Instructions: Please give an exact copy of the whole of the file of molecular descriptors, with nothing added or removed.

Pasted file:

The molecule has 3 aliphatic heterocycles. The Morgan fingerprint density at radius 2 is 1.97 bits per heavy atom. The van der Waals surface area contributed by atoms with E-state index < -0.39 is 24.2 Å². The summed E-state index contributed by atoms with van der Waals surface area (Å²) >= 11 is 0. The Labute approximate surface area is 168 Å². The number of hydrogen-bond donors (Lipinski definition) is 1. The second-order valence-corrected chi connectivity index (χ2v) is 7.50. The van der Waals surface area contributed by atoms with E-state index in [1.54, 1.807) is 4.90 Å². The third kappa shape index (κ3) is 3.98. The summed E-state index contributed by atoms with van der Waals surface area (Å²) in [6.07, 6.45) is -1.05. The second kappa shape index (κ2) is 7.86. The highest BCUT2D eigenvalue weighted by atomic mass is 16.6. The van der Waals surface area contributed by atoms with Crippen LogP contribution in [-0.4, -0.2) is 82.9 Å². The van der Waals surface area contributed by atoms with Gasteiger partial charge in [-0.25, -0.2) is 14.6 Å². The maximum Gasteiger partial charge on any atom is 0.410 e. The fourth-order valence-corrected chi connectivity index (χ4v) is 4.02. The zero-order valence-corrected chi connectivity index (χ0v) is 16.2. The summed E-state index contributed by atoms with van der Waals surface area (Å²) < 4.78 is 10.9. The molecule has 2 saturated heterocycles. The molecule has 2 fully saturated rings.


The molecule has 3 aliphatic heterocycles. The Morgan fingerprint density at radius 2 is 1.97 bits per heavy atom. The van der Waals surface area contributed by atoms with E-state index < -0.39 is 24.2 Å². The summed E-state index contributed by atoms with van der Waals surface area (Å²) >= 11 is 0. The Labute approximate surface area is 168 Å². The number of hydrogen-bond donors (Lipinski definition) is 1. The second-order valence-corrected chi connectivity index (χ2v) is 7.50. The van der Waals surface area contributed by atoms with E-state index in [1.54, 1.807) is 4.90 Å². The third kappa shape index (κ3) is 3.98. The summed E-state index contributed by atoms with van der Waals surface area (Å²) in [6.07, 6.45) is -1.05. The second kappa shape index (κ2) is 7.86. The highest BCUT2D eigenvalue weighted by atomic mass is 16.6. The van der Waals surface area contributed by atoms with Crippen LogP contribution in [-0.4, -0.2) is 82.9 Å². The van der Waals surface area contributed by atoms with Gasteiger partial charge in [-0.25, -0.2) is 14.6 Å². The maximum Gasteiger partial charge on any atom is 0.410 e. The fourth-order valence-corrected chi connectivity index (χ4v) is 4.02. The zero-order valence-corrected chi connectivity index (χ0v) is 16.2. The summed E-state index contributed by atoms with van der Waals surface area (Å²) < 4.78 is 10.9. The molecule has 2 saturated heterocycles. The molecule has 2 fully saturated rings.